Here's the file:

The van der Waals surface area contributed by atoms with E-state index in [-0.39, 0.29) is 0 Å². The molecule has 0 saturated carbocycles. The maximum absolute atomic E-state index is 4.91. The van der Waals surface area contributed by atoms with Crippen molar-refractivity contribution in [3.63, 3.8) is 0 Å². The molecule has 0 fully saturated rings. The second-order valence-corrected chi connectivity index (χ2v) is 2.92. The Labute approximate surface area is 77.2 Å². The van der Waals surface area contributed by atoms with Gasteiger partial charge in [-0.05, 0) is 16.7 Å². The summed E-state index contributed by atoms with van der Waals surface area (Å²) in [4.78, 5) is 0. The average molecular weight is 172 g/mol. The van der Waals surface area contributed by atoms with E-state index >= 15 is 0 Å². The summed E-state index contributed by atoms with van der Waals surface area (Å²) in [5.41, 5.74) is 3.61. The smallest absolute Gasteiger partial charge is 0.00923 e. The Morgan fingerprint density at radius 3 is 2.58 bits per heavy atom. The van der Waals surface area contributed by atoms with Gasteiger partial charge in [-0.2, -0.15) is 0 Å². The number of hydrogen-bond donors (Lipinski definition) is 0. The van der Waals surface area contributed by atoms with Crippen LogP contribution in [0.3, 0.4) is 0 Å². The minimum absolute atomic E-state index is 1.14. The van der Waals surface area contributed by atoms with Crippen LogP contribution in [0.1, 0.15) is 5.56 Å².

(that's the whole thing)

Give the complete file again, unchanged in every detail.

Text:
The van der Waals surface area contributed by atoms with E-state index in [-0.39, 0.29) is 0 Å². The molecule has 0 saturated carbocycles. The maximum absolute atomic E-state index is 4.91. The van der Waals surface area contributed by atoms with Crippen molar-refractivity contribution in [3.63, 3.8) is 0 Å². The molecule has 0 fully saturated rings. The second-order valence-corrected chi connectivity index (χ2v) is 2.92. The Labute approximate surface area is 77.2 Å². The van der Waals surface area contributed by atoms with Gasteiger partial charge in [-0.05, 0) is 16.7 Å². The summed E-state index contributed by atoms with van der Waals surface area (Å²) in [4.78, 5) is 0. The average molecular weight is 172 g/mol. The van der Waals surface area contributed by atoms with E-state index >= 15 is 0 Å². The summed E-state index contributed by atoms with van der Waals surface area (Å²) in [5.41, 5.74) is 3.61. The smallest absolute Gasteiger partial charge is 0.00923 e. The Morgan fingerprint density at radius 3 is 2.58 bits per heavy atom. The van der Waals surface area contributed by atoms with Gasteiger partial charge in [-0.2, -0.15) is 0 Å². The number of hydrogen-bond donors (Lipinski definition) is 0. The van der Waals surface area contributed by atoms with Crippen LogP contribution in [0.3, 0.4) is 0 Å². The minimum absolute atomic E-state index is 1.14. The van der Waals surface area contributed by atoms with Crippen LogP contribution in [0.1, 0.15) is 5.56 Å².